ω , %!.m&
where ω is !nown as the natural frequency, or fundamental frequency of the
system. :ote the dependence of the natural frequency on mass and
$hanges in temperature create strain, as given by the equation
ε , α ∆ T
where α is the thermal expansion coe/cient of the material, and ∆ T is the
change in temperature seen.
#f the member in question is restrained against expansion %or contraction&
due the temperature change, stress is created. This stress is equal to the
stress that would be created if an external force were to create the
deformation from the stress0free state to the constrained state.
;aterial properties often behave as functions of temperature. <enerally, the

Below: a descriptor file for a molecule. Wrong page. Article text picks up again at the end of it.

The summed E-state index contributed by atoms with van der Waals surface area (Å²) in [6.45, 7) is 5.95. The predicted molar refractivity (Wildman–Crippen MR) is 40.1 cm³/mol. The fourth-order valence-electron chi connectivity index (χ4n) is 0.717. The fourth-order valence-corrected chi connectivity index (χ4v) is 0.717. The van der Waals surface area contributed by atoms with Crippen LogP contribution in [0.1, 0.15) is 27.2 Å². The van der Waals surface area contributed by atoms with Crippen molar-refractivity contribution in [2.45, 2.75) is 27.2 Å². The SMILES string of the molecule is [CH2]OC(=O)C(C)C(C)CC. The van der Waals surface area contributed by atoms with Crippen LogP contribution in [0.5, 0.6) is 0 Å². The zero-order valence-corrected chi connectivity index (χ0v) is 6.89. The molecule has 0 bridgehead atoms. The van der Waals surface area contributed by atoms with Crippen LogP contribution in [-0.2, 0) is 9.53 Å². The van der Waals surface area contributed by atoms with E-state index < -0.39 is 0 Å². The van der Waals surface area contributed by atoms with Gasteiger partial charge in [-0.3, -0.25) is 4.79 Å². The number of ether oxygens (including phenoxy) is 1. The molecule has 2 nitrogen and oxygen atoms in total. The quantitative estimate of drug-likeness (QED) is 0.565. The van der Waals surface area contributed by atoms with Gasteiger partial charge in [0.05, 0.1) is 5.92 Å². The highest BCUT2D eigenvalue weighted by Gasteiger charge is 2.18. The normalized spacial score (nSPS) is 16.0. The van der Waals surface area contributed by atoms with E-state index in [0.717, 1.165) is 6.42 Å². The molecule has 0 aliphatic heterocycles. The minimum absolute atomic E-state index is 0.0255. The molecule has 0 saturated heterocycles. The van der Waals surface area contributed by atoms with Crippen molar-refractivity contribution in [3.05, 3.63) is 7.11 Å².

modulus of elasticity will lessen in value with increasing temperature. This
efect can be important. ;ost )E programs provide for this type of input.
The input format is usually piece0wise linear %a table of values&, in which
linear interpolation is used between values, or a polynomial function.
4ften )E programs provide for using the results of thermal analysis as
temperature input to structrual problems. thermal simulation is performed
frst, to determine the temperature distribution in the structure. Then, the
output temperatures are applied to the structural model as input. The
resulting thermal load is equal to the diference %at every point in the
structure& from some reference temperature to the temperature of the
applied distribution. The load causes deformation goverenced by the
equation given above.
ll materials will brea! under numerous repetitions of a stress less than the
stress required to produce immediate failure. #t is common for structural